Often works from other literatures turn out flat in their Italian versions. The dullness of those translations is due not to the excessive use of colloquialism but, on the contrary, to the excessive use of literariness that translators employ. This is even more true with the classics. Either out of timidity, or for the sake of peace and quiet, or because of a baseless scruples about having to emphasize a temporal distance from the text, or simply out of habit, the average translator betrays the original text by making the mistake of unnecessarily raising its language to a stately literary niveau, even when the language of the original text is colloquial. Busi established the criteria of translation for the Frassinelli publishing house's series "I Classici Classici". He required that translators not level the original language of the text but instead translate into Italian the several different register of the source language, resorting when and where necessary to all the forms, even the most colloquial ones, of standard Italian that are actually in use today. The results have already been surprising due to the original purity that has been returned to the style of several works often obscured by previous translators.   Therefore the objective is to take possession of all the Italian language in one's own writing, distributing the complexity of the language according to the various registers of which a narrative text consists or theoretically should consist. This objective will create a language that is more alive, supple, smooth, and clear. It will give us a language that is not purged of jargon, dialectisms, neologisms, foreign words, anacoluthons, and distortions of the spoken language, a language that is not deprived even of the educated words and the most elaborate syntax.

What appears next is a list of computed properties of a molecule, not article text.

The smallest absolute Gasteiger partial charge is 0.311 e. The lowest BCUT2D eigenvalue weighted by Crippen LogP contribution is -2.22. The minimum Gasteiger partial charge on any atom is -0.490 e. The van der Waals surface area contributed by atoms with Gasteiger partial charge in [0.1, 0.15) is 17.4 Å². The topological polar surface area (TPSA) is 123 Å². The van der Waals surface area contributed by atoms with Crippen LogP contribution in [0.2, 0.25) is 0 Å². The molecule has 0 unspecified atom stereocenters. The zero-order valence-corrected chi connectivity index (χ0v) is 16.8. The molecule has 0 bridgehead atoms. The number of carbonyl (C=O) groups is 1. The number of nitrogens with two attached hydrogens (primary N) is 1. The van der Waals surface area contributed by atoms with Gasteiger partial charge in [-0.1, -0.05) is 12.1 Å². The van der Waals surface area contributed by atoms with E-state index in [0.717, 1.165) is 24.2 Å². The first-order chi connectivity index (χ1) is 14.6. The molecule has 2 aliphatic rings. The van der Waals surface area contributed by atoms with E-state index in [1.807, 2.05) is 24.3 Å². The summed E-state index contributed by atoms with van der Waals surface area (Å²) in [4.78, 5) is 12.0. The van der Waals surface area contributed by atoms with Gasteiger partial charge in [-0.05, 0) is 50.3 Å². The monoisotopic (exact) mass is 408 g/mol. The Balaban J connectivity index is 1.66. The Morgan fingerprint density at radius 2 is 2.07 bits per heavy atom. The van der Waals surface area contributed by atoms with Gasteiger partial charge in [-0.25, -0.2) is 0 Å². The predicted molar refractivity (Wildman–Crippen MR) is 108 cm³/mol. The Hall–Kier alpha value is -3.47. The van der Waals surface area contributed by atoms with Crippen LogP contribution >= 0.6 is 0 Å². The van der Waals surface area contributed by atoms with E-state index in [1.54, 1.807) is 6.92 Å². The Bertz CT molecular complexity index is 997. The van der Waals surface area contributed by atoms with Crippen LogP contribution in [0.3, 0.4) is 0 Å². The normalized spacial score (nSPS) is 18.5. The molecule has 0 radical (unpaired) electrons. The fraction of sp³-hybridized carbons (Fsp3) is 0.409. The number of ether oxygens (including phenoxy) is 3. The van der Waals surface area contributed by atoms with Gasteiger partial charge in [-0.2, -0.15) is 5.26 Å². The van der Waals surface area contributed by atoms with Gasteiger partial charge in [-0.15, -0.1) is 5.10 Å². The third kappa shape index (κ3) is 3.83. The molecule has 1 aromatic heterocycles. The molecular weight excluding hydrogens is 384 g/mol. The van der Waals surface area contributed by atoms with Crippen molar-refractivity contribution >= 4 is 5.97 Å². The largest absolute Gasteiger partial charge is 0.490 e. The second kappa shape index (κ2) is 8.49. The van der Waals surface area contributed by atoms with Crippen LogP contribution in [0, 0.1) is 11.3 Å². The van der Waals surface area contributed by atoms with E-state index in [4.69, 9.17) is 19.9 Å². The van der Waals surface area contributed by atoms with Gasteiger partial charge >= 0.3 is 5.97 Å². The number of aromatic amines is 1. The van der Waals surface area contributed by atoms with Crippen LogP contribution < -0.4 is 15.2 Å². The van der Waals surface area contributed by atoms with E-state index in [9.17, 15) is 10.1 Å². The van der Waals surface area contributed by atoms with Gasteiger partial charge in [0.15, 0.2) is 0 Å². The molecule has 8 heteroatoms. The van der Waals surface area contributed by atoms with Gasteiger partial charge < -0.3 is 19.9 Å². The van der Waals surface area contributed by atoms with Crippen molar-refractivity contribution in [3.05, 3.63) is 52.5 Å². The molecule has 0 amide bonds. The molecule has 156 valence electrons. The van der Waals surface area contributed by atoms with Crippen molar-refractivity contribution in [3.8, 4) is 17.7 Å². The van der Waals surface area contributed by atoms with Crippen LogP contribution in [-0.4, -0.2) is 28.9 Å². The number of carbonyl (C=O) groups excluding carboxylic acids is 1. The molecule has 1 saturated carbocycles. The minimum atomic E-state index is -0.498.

Everything depends on attributing the right language to the right speaker at the right moment, which is the most banal and elementary task for a writer when dealing with the choice of a point of view.   Surely if the writer has it in mind to write a contemporary novel (one not meant to be historical or antiquarian or commercial), that writer must portray different sociocultural environments, characters of different provenance, personality, and linguistic competence, high, middle, middle-low, and low usage of language, and maybe even more than one narrating voice. Such a writer will be in the ideal situation to display all the richness of this Italian language, which adds the actual use of the spoken language to the uses of literariness. I propose to call this combination "integrated Italian", a term I borrow from the computer lexicon. In practice, I think the use of integrated Italian is a possible and desirable way to write short stories, too, or novels based on a simple structure, or even novels with only a few characters, clean "romanzi da camera" that at least will not be musty or artificial.

(Translated by Francesca Novello, revised by the author)
(1)Doxa is an Italian statistical-research organization.
(2) Marsica is an area in the Abruzzo region in central Italy.
(3) "Fare la scoperta dell'acqua calda" (to discover hot water) is an Italian idiom meaning "to do or say something obvious."

Carmen Covito (b. 1948 near Naples) lives and works in Milan. She is a writer and translator, has been a theater and literary critic, has written comic screenplays and has worked as a free-lance journalist and editor. She is the author of the prizewinning novels La bruttina stagionata (Plain and of a Certain Age, 1992), Del perché i porcospini attraversano la strada (Why do Hedgehogs Cross the Road?, 1995) and Benvenuti in questo ambiente (Welcome to this Environment, 1997).

Short-stories by Carmen Covito translated in English: Tales from the Web (e-book, 2001, translated by Ercole Guidi), "The man who was there" (in Nimrod International Journal vol 45, number 2, spring/summer 2002, translated by Natalie Danford).